I often give interviews to the press on various infectious disease topics and a few months ago I was talking to a journalist and referenced the anthrax attacks of 2001. The journalist replied, “Oh yeah, the anthrax 'scare' back then.” I replied, “it wasn’t a ‘scare’ it was an attack in which 22 people were infected and 5 murdered via spores being sent through the US Postal System.”
That 14 years have now passed since the Amerithrax attacks means that those horrific times have faded from people’s memory and that’s not a good thing because the threat remains.
With that context in mind, my colleagues and I wrote a clinical review paper with the aim of refreshing clinician’s minds with new information on these important infectious diseases (anthrax, plague, botulism, tularemia, and smallpox). We were ecstatic when the most prestigious medical journal in the world, The New England Journal of Medicine, accepted it for publication.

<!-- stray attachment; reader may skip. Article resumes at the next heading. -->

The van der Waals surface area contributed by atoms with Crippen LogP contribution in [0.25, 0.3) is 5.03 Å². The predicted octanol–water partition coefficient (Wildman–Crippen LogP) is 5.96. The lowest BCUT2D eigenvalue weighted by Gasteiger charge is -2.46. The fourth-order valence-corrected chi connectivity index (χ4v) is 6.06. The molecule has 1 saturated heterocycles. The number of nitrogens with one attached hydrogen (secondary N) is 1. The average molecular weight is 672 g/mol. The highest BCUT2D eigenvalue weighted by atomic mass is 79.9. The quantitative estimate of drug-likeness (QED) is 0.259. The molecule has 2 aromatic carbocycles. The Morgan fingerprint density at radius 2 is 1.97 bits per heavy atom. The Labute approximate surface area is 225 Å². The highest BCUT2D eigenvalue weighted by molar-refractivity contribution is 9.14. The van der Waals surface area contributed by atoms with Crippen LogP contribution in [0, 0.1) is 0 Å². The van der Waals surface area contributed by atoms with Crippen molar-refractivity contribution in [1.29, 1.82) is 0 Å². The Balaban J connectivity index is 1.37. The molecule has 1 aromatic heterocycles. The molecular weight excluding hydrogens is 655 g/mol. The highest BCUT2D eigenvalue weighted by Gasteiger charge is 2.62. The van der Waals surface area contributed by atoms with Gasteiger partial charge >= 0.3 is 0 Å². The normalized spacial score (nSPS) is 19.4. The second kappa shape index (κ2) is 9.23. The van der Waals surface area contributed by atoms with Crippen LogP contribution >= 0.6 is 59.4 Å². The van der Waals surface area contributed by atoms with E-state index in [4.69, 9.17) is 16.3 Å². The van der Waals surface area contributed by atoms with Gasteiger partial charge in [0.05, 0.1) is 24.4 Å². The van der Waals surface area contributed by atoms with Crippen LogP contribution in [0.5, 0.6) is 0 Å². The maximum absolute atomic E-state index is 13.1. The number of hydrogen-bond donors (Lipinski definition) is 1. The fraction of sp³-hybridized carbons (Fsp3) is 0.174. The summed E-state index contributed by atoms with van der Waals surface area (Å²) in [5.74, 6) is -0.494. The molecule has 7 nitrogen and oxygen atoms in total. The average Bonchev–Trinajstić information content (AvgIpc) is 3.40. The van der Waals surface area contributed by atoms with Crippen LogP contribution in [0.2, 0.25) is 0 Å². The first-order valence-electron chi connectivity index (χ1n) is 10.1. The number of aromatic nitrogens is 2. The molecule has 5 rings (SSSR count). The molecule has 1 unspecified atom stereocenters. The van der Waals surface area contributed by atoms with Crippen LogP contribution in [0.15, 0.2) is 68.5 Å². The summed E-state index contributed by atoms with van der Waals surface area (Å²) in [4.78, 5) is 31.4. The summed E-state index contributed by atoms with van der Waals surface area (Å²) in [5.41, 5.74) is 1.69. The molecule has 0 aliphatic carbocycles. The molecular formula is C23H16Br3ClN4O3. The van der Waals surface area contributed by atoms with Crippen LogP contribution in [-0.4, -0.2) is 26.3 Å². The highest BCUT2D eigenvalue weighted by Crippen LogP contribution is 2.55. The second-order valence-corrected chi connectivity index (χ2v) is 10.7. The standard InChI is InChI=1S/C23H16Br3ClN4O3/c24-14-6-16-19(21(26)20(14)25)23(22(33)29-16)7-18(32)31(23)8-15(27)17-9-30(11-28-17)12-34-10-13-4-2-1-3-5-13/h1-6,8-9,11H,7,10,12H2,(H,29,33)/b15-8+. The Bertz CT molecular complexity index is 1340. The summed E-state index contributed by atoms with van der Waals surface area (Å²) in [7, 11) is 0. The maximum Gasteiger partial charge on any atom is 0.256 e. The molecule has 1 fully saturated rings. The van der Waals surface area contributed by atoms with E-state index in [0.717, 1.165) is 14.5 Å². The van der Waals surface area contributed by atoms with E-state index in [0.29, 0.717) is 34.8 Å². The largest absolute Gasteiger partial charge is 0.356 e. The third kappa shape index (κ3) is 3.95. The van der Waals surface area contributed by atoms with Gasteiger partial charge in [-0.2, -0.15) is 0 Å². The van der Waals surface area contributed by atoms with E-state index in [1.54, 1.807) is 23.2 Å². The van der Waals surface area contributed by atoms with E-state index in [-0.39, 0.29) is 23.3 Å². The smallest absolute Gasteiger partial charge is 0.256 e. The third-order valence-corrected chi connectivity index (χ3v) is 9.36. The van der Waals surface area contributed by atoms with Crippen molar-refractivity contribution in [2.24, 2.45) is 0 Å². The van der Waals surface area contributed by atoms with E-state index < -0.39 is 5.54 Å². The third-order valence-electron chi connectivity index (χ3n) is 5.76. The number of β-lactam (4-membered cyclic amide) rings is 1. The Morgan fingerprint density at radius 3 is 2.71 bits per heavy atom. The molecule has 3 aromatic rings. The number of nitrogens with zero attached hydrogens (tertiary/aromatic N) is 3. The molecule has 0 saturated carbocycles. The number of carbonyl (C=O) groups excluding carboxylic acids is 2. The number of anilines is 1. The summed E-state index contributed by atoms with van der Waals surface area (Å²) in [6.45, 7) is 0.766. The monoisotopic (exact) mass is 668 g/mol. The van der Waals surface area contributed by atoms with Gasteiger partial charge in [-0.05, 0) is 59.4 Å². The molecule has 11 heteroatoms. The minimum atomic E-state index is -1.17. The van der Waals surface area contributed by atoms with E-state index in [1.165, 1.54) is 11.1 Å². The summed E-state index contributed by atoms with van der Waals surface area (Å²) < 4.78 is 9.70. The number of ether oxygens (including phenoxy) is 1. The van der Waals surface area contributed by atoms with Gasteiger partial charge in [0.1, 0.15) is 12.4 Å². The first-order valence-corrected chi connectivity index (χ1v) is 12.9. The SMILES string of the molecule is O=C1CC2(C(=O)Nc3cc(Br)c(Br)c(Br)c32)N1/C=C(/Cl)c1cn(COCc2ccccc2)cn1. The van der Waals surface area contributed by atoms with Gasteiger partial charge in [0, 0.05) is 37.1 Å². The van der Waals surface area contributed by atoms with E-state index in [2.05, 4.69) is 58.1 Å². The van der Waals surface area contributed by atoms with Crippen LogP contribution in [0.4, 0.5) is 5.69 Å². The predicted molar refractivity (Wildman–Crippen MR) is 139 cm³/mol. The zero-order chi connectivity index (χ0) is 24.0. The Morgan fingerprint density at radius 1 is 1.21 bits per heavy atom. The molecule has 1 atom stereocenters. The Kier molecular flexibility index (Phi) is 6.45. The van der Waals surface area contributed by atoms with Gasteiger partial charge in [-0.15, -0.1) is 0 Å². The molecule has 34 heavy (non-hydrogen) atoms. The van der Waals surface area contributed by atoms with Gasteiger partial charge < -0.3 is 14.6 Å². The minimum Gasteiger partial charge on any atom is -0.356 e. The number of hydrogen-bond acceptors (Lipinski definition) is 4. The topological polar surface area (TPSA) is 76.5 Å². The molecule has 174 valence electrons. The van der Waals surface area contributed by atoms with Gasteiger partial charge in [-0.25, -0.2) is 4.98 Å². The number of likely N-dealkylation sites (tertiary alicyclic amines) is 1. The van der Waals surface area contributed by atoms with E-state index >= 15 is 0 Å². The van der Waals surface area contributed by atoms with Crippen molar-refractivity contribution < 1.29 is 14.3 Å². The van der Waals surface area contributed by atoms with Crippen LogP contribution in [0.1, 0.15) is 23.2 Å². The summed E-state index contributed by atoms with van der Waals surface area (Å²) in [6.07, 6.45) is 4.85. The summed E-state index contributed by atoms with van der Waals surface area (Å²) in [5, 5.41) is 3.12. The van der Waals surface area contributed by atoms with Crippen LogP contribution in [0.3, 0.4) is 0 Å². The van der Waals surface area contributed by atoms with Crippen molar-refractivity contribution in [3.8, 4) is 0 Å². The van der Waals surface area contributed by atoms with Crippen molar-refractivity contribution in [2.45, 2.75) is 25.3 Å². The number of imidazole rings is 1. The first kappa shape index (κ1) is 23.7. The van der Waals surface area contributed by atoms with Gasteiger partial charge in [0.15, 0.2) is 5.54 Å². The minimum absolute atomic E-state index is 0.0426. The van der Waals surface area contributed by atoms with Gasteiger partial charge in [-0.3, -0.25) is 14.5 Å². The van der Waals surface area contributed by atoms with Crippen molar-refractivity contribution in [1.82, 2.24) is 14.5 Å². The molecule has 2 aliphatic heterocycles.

The subtext of the entire update is that it is vitally important for clinicians—the front-line defense against these pathogens—is armed with the knowledge necessary to recognize and treat these diseases as well as know when to sound the alarm.
As my hero Louis Pasteur famously said, “chance favors the prepared mind” and our hope is that our paper will prepared the minds of those crucial to protecting this nation from another bioattack.